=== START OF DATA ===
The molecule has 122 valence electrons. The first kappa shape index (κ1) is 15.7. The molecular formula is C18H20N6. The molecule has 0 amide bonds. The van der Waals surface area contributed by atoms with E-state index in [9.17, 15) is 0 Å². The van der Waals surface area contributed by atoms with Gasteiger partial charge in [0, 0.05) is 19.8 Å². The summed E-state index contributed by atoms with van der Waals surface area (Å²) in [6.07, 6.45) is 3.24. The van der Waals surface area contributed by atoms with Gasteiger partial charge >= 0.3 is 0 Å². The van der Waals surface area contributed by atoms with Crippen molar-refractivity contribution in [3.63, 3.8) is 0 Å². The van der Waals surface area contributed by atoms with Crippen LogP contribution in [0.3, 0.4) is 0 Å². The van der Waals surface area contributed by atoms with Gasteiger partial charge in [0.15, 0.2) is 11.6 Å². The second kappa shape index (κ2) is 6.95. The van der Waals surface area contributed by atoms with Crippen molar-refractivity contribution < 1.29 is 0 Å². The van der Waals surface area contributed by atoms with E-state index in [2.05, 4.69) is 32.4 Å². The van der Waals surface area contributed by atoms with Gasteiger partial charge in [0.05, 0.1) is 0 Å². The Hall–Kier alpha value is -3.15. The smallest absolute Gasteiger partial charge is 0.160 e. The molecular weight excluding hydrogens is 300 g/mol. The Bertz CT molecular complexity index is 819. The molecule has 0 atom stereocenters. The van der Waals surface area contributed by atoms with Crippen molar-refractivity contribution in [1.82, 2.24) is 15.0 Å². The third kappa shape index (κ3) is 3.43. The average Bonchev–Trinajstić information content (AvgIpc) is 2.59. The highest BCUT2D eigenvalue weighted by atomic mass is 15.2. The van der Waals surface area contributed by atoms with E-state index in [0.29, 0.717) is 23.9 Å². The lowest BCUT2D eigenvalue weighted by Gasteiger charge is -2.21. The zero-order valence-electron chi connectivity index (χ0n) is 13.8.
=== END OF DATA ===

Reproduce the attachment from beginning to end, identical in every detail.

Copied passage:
The molecule has 122 valence electrons. The first kappa shape index (κ1) is 15.7. The molecular formula is C18H20N6. The molecule has 0 amide bonds. The van der Waals surface area contributed by atoms with E-state index in [9.17, 15) is 0 Å². The van der Waals surface area contributed by atoms with Gasteiger partial charge in [0, 0.05) is 19.8 Å². The summed E-state index contributed by atoms with van der Waals surface area (Å²) in [6.07, 6.45) is 3.24. The van der Waals surface area contributed by atoms with Gasteiger partial charge >= 0.3 is 0 Å². The van der Waals surface area contributed by atoms with Crippen molar-refractivity contribution in [3.63, 3.8) is 0 Å². The van der Waals surface area contributed by atoms with Crippen LogP contribution in [0.3, 0.4) is 0 Å². The van der Waals surface area contributed by atoms with Gasteiger partial charge in [0.15, 0.2) is 11.6 Å². The second kappa shape index (κ2) is 6.95. The van der Waals surface area contributed by atoms with Crippen molar-refractivity contribution < 1.29 is 0 Å². The van der Waals surface area contributed by atoms with E-state index in [2.05, 4.69) is 32.4 Å². The van der Waals surface area contributed by atoms with Gasteiger partial charge in [0.05, 0.1) is 0 Å². The Hall–Kier alpha value is -3.15. The smallest absolute Gasteiger partial charge is 0.160 e. The molecular weight excluding hydrogens is 300 g/mol. The Bertz CT molecular complexity index is 819. The molecule has 0 atom stereocenters. The van der Waals surface area contributed by atoms with Crippen molar-refractivity contribution in [1.82, 2.24) is 15.0 Å². The third kappa shape index (κ3) is 3.43. The average Bonchev–Trinajstić information content (AvgIpc) is 2.59. The highest BCUT2D eigenvalue weighted by atomic mass is 15.2. The van der Waals surface area contributed by atoms with E-state index in [0.29, 0.717) is 23.9 Å². The lowest BCUT2D eigenvalue weighted by Gasteiger charge is -2.21. The zero-order valence-electron chi connectivity index (χ0n) is 13.8.